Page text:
We celebrate Dorothy Day, born this day in 1897, one of “four great Americans” mentioned by Pope Francis in his recent address to both houses of the United States Congress. Radical in her lifetime, Dorothy Day worked in the first half of the 20th century for world peace, women’s right to vote, and justice and relief for the poor. With Peter Maurin, she co-founded the newspaper The Catholic Worker, which promoted Catholic teachings in Social Justice, applying them to social issues. The paper gave birth to the Catholic Worker Movement, which put Catholic social teachings into practice, establishing homes of hospitality and settlements for the poor. The work of Day and Maurin continues today in over 200 communities throughout the United States and 28 abroad.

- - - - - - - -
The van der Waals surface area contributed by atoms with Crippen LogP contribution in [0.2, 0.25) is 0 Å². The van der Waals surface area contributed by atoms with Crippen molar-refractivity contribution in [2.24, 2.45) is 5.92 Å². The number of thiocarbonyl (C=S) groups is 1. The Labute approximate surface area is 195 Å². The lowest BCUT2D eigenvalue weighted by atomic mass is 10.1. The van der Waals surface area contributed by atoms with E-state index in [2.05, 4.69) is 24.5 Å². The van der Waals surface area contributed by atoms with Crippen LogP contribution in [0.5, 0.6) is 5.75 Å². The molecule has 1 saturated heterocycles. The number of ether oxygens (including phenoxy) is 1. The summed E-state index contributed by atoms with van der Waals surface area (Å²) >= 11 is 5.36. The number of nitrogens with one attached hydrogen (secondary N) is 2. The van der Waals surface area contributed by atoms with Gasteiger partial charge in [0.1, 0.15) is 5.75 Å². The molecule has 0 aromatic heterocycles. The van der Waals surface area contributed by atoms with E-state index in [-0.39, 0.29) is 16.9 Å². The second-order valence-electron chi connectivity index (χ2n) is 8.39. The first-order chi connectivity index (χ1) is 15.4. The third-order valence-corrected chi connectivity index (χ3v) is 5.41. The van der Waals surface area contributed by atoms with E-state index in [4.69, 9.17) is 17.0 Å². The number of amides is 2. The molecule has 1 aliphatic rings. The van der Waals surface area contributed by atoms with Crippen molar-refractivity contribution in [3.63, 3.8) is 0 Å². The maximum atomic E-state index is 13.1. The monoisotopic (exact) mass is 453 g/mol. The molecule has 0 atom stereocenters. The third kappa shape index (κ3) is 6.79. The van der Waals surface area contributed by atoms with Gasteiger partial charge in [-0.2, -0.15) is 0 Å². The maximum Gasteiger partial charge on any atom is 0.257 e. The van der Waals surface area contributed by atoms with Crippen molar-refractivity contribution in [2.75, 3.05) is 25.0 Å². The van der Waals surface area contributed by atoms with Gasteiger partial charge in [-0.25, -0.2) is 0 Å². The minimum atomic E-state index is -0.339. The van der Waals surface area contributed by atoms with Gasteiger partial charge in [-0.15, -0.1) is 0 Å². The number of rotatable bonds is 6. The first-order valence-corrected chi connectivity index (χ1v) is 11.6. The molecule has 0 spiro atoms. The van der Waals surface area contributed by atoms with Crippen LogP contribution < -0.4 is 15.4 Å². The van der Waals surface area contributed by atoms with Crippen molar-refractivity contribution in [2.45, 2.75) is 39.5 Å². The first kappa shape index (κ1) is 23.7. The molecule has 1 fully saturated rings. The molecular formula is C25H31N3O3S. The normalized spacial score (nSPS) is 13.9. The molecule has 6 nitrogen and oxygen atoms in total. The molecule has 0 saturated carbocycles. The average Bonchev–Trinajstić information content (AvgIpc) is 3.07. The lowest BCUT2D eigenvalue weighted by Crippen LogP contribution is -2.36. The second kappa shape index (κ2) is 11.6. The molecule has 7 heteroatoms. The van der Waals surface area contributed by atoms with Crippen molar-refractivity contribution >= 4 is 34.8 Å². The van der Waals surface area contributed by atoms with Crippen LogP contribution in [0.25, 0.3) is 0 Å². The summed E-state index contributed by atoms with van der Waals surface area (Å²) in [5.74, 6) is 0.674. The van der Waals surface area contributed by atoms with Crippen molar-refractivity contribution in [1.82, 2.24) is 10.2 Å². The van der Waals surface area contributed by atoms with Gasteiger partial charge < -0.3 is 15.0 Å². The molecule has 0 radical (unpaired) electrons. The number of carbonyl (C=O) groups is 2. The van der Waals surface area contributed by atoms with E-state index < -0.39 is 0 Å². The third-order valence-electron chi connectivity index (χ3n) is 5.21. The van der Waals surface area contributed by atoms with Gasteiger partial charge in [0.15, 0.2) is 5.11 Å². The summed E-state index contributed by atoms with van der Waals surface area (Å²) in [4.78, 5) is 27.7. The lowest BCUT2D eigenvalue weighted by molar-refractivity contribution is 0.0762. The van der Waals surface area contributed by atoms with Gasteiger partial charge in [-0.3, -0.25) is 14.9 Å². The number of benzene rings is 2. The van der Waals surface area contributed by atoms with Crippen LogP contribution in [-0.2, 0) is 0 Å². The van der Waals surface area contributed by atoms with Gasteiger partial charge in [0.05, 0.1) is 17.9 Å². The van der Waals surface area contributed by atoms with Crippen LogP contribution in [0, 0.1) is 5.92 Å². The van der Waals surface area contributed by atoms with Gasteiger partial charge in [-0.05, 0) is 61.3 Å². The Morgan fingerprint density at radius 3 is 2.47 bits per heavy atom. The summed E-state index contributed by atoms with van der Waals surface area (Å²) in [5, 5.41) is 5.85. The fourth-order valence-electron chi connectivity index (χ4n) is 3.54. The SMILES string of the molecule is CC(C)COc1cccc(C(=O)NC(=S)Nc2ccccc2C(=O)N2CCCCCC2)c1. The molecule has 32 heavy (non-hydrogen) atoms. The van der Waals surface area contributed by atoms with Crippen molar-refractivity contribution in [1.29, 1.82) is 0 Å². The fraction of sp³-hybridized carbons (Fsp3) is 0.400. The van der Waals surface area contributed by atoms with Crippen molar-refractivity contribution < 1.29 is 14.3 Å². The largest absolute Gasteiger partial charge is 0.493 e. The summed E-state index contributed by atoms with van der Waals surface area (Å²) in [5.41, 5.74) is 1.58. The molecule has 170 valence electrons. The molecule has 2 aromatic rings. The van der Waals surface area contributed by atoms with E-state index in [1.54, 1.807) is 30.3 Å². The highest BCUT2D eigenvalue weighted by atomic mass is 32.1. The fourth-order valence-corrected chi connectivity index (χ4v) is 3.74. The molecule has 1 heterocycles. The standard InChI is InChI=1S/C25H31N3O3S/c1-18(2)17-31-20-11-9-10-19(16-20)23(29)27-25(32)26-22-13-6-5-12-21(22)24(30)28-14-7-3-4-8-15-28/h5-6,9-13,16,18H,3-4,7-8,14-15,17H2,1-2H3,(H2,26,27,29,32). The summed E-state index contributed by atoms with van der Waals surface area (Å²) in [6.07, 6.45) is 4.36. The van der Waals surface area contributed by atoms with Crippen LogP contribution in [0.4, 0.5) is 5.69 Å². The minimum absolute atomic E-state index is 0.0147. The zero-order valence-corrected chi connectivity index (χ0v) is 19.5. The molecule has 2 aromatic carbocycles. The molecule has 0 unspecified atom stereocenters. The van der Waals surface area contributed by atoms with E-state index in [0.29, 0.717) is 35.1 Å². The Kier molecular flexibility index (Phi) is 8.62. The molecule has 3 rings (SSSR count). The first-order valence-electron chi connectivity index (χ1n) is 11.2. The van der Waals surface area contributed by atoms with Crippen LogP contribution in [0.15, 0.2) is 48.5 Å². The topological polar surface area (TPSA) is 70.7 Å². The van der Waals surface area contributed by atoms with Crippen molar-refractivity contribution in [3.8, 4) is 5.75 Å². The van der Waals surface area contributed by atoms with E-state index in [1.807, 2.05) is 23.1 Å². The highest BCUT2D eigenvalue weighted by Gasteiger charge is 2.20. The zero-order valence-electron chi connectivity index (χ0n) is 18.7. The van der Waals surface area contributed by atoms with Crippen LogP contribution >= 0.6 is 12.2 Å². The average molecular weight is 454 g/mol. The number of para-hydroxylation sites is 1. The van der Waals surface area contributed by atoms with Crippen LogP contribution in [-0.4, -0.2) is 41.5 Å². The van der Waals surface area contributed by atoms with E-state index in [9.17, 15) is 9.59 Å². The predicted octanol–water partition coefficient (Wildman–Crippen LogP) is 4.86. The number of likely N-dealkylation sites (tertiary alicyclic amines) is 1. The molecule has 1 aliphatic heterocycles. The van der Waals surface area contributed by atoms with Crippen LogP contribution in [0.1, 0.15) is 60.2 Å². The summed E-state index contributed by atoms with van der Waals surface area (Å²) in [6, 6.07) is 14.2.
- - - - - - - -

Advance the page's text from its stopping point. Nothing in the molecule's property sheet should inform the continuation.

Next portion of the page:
A convert to the Catholic faith, Dorothy Day passed through a life of personal turmoil to heroic virtue and devotion to the church and the poor. Communism, abortion, divorce, common law marriage… all were part of her experience and all played their part in the depth of her conversion, formation of her character, and what eventually made her the saint many believe her to be.
“There are always answers; they are just not calculated to soothe.” —Dorothy Day